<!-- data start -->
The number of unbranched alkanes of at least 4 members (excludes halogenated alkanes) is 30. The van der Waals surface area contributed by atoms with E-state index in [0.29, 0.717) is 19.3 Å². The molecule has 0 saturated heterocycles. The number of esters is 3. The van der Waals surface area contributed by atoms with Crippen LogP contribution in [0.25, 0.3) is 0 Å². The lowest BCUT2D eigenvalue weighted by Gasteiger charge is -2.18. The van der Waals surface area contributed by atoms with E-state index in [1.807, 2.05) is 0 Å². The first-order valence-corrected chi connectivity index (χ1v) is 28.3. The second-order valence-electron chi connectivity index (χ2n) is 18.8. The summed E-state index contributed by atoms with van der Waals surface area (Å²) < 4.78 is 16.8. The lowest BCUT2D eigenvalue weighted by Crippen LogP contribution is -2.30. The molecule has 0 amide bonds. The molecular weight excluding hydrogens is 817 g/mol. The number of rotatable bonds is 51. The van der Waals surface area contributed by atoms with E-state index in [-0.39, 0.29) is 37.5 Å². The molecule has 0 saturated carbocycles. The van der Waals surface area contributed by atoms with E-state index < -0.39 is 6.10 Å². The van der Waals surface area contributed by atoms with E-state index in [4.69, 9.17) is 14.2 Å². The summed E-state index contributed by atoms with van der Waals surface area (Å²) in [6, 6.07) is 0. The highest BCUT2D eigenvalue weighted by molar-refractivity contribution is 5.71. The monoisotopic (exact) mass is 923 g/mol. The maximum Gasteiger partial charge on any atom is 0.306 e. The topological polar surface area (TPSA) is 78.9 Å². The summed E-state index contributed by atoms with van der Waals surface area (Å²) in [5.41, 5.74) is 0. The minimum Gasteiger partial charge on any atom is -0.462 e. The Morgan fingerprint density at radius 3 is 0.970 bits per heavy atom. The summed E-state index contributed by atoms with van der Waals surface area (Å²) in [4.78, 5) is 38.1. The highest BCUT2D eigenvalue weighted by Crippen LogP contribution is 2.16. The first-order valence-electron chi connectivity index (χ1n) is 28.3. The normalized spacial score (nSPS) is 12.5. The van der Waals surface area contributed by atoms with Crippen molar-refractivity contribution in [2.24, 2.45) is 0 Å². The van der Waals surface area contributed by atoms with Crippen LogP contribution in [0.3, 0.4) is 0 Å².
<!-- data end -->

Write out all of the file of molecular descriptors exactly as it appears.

The number of unbranched alkanes of at least 4 members (excludes halogenated alkanes) is 30. The van der Waals surface area contributed by atoms with E-state index in [0.29, 0.717) is 19.3 Å². The molecule has 0 saturated heterocycles. The number of esters is 3. The van der Waals surface area contributed by atoms with Crippen LogP contribution in [0.25, 0.3) is 0 Å². The lowest BCUT2D eigenvalue weighted by Gasteiger charge is -2.18. The van der Waals surface area contributed by atoms with E-state index in [1.807, 2.05) is 0 Å². The first-order valence-corrected chi connectivity index (χ1v) is 28.3. The second-order valence-electron chi connectivity index (χ2n) is 18.8. The summed E-state index contributed by atoms with van der Waals surface area (Å²) < 4.78 is 16.8. The lowest BCUT2D eigenvalue weighted by Crippen LogP contribution is -2.30. The molecule has 0 amide bonds. The molecular weight excluding hydrogens is 817 g/mol. The number of rotatable bonds is 51. The van der Waals surface area contributed by atoms with E-state index in [-0.39, 0.29) is 37.5 Å². The molecule has 0 saturated carbocycles. The van der Waals surface area contributed by atoms with E-state index < -0.39 is 6.10 Å². The van der Waals surface area contributed by atoms with E-state index in [4.69, 9.17) is 14.2 Å². The summed E-state index contributed by atoms with van der Waals surface area (Å²) in [6, 6.07) is 0. The highest BCUT2D eigenvalue weighted by molar-refractivity contribution is 5.71. The monoisotopic (exact) mass is 923 g/mol. The maximum Gasteiger partial charge on any atom is 0.306 e. The topological polar surface area (TPSA) is 78.9 Å². The summed E-state index contributed by atoms with van der Waals surface area (Å²) in [5.41, 5.74) is 0. The minimum Gasteiger partial charge on any atom is -0.462 e. The Morgan fingerprint density at radius 3 is 0.970 bits per heavy atom. The summed E-state index contributed by atoms with van der Waals surface area (Å²) in [4.78, 5) is 38.1. The highest BCUT2D eigenvalue weighted by Crippen LogP contribution is 2.16. The first-order valence-electron chi connectivity index (χ1n) is 28.3. The normalized spacial score (nSPS) is 12.5. The van der Waals surface area contributed by atoms with Crippen molar-refractivity contribution in [2.24, 2.45) is 0 Å². The van der Waals surface area contributed by atoms with Crippen LogP contribution in [0.3, 0.4) is 0 Å².